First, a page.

I have found Camus’s philosophy to be the most easy to live with, without trying to escape anything. It also allows me ‘intellectual honesty’ in Dostoevskian terms. Anyone who allows himself the luxury to think about the basic questions of life, comes to a point where he asks himself – “What the hell am I doing in life? What is the meaning of all this and what is my purpose? I am a XYZ, is that what I should be? Maybe I am meant to be a writer? Or maybe a philosopher, professor, blah, blah…” I have, like many, faced a similar crisis at one point in my life and (probably) salvaged myself from it. It took some time and the understanding of existentialism to recover from that crisis. And Albert Camus happened to be one of the most important of all authors that I read. His The Myth of Sisyphus gave me the essential understanding to view this world as it is and let go all inhibitions, speculation, and illusions.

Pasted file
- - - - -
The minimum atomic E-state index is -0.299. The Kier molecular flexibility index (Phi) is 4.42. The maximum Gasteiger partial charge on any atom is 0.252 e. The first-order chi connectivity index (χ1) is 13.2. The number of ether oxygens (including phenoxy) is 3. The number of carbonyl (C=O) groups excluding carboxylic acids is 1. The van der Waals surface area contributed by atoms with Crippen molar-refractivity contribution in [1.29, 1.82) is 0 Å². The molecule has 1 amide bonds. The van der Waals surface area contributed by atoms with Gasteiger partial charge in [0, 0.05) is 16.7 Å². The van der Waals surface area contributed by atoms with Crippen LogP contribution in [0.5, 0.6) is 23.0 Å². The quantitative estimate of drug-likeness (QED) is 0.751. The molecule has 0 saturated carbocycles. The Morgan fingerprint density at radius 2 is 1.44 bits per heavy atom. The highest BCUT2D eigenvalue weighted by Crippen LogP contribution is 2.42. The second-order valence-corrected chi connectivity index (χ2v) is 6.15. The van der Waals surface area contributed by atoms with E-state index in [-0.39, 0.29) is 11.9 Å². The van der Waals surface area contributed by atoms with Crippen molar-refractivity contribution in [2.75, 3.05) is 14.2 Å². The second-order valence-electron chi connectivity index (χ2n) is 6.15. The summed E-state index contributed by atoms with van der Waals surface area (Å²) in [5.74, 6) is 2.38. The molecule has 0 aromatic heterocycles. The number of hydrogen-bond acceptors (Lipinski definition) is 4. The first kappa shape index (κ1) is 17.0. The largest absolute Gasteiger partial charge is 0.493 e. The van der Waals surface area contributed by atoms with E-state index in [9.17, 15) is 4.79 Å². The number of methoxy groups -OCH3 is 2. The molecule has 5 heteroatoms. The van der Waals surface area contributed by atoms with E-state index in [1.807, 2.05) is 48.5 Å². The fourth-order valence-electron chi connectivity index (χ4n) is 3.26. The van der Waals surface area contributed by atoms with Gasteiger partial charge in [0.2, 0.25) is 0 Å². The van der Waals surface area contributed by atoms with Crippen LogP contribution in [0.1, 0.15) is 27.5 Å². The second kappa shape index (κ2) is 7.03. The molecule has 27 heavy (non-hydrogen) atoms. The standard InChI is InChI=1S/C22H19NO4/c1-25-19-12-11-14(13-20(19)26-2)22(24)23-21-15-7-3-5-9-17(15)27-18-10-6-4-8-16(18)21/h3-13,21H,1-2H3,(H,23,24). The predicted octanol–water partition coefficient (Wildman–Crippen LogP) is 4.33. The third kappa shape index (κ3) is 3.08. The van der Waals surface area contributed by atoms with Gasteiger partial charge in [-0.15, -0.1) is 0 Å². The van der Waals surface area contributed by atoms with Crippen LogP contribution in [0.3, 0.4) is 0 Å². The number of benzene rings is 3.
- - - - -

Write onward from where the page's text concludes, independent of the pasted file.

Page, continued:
In the last one year, I have read too often that Camus was a good author but not much of a philosopher. I have also at times read the comparison where more people agree than differ that Sartre was a better philosopher than Camus. I do not intend to counter that as I think it is naive and irrelevant to compare thinkers like this. All a thinker deserves is a little contemplation from our side on ideas propounded by them. I write this post, therefore, to charter out as an introduction, my understanding of Camus’s thoughts which I have found to be a rare clan as it requires no leaps to understand.